Effects of blood pressure lowering and intensive glucose control on the incidence and progression of retinopathy in patients with type 2 diabetes mellitus: A randomised controlled trial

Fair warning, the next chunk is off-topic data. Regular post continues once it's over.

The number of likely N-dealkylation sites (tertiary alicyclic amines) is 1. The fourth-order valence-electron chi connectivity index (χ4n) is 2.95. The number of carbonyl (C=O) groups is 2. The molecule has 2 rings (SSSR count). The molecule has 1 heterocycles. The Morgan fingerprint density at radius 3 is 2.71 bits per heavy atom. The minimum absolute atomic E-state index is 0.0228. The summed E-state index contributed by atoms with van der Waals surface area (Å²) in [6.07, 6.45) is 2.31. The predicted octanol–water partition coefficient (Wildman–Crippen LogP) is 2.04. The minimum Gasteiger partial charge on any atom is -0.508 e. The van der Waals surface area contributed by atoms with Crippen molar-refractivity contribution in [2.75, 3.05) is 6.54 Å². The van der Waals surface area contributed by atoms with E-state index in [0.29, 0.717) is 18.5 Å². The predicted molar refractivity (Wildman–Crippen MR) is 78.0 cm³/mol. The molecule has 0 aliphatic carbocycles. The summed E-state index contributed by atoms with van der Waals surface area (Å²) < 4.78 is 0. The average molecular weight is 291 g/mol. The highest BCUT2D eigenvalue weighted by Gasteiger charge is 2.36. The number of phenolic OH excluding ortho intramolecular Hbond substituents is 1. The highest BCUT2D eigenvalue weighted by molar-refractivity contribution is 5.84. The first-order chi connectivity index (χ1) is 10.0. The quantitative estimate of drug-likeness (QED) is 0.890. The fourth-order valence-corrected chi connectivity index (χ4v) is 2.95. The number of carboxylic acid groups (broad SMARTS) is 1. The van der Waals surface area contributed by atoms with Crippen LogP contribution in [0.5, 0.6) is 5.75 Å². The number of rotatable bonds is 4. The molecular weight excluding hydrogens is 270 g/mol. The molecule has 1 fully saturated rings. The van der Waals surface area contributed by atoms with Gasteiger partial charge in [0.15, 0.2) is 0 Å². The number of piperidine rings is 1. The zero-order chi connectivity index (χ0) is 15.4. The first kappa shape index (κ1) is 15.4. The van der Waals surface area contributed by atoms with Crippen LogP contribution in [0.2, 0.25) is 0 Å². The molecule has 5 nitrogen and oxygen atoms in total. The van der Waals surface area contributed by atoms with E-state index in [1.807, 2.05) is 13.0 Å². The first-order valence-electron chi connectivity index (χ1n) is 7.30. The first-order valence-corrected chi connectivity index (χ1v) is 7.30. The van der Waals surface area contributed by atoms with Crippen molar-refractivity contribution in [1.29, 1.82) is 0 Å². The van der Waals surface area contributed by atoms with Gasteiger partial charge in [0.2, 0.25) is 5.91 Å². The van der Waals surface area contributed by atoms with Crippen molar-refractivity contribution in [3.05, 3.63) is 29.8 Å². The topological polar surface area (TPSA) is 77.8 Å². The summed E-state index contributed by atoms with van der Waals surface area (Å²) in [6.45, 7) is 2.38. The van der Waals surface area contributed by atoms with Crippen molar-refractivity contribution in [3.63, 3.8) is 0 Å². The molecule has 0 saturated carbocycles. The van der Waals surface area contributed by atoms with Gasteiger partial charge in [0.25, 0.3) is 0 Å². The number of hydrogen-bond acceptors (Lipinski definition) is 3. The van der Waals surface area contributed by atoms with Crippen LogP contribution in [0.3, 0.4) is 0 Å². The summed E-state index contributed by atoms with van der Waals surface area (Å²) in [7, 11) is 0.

Aims/hypothesis: The aim of the present study was to investigate the effect of blood pressure lowering and intensive glucose control on the incidence and progression of retinopathy in type 2 diabetic patients. Methods: The Action in Diabetes and Vascular Disease: Preterax and Diamicron MR Controlled Evaluation (ADVANCE) Retinal Measurements study, a substudy of ADVANCE, is a randomised (using a central, computer-based procedure) controlled 2×2 factorial trial comprising a double-blind comparison of blood pressure lowering with perindopril-indapamide vs placebo, and an open comparison of standard vs intensive glucose control targeting a HbA1cof≤6.5% in 1,602 diabetic patients from ADVANCE centres with access to retinal cameras conducted from 2001 to 2008. At baseline and the final visit, seven-field stereoscopic retinal photographs were taken and graded by blinded readers (gradeable baseline and final photographs from 1,241 patients). Progression of ≥2 steps in the Early Treatment of Diabetic Retinopathy Study classification (using the eye with worst grading) was the primary outcome. Results: Retinopathy progressed in 59 (4.8%) patients and developed in 128 (10.3%) patients over 4.1 years. Fewer patients on blood pressure-lowering treatment (n=623) experienced incidence or progression of retinopathy compared with patients on placebo (n=618), but the difference was not significant (OR 0.78; 95% CI 0.57-1.06; p=0.12). Blood pressure-lowering treatment reduced the occurrence of macular oedema (OR 0.50; 95% CI 0.29-0.88; p=0.016) and arteriovenous nicking compared with placebo (OR 0.60; 95% CI 0.38-0.94; p=0.025). Compared with standard glucose control (n=611), intensive glucose control (n=630) did not reduce (p=0.27) the incidence and progression of retinopathy (OR 0.84; 95% CI 0.61-1.15). Lower, borderline significant risks of microaneurysms, hard exudates and macular oedema were observed with intensive glucose control, adjusted for baseline retinal haemorrhages. These effects of the two treatments were independent and additive. Adverse events in the ADVANCE study are reported elsewhere. Conclusions/interpretation: Blood pressure lowering or intensive glucose control did not significantly reduce the incidence and progression of retinopathy, although consistent trends towards a benefit were observed, with significant reductions in some lesions observed with both interventions.